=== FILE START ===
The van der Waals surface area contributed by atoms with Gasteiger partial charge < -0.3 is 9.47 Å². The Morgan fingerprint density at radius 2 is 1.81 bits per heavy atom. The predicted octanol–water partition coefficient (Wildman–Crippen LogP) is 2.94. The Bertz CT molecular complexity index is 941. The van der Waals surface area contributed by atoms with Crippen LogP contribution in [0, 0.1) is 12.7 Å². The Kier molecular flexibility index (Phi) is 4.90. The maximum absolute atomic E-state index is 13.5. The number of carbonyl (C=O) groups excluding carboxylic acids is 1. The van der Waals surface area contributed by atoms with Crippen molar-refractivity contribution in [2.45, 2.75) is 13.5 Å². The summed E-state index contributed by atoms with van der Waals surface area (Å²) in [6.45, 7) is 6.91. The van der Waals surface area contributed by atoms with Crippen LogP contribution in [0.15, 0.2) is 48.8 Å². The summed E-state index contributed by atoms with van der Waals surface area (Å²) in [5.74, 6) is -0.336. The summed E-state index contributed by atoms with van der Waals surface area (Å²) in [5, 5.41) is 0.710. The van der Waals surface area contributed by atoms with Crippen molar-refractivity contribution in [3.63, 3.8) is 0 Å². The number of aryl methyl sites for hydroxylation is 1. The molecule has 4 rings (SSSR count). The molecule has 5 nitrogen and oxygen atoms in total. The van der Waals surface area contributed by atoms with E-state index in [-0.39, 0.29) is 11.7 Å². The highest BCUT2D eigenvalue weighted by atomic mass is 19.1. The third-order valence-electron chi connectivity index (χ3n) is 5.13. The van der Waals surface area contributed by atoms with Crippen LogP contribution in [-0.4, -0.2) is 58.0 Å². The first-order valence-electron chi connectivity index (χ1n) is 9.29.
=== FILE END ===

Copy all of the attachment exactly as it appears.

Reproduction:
The van der Waals surface area contributed by atoms with Gasteiger partial charge < -0.3 is 9.47 Å². The Morgan fingerprint density at radius 2 is 1.81 bits per heavy atom. The predicted octanol–water partition coefficient (Wildman–Crippen LogP) is 2.94. The Bertz CT molecular complexity index is 941. The van der Waals surface area contributed by atoms with Crippen LogP contribution in [0, 0.1) is 12.7 Å². The Kier molecular flexibility index (Phi) is 4.90. The maximum absolute atomic E-state index is 13.5. The number of carbonyl (C=O) groups excluding carboxylic acids is 1. The van der Waals surface area contributed by atoms with Crippen molar-refractivity contribution in [2.45, 2.75) is 13.5 Å². The summed E-state index contributed by atoms with van der Waals surface area (Å²) in [6.45, 7) is 6.91. The van der Waals surface area contributed by atoms with Crippen LogP contribution in [0.15, 0.2) is 48.8 Å². The summed E-state index contributed by atoms with van der Waals surface area (Å²) in [5.74, 6) is -0.336. The summed E-state index contributed by atoms with van der Waals surface area (Å²) in [5, 5.41) is 0.710. The van der Waals surface area contributed by atoms with Crippen molar-refractivity contribution in [3.63, 3.8) is 0 Å². The number of aryl methyl sites for hydroxylation is 1. The molecule has 4 rings (SSSR count). The molecule has 5 nitrogen and oxygen atoms in total. The van der Waals surface area contributed by atoms with E-state index in [-0.39, 0.29) is 11.7 Å². The highest BCUT2D eigenvalue weighted by atomic mass is 19.1. The third-order valence-electron chi connectivity index (χ3n) is 5.13. The van der Waals surface area contributed by atoms with Crippen LogP contribution in [-0.4, -0.2) is 58.0 Å². The first-order valence-electron chi connectivity index (χ1n) is 9.29.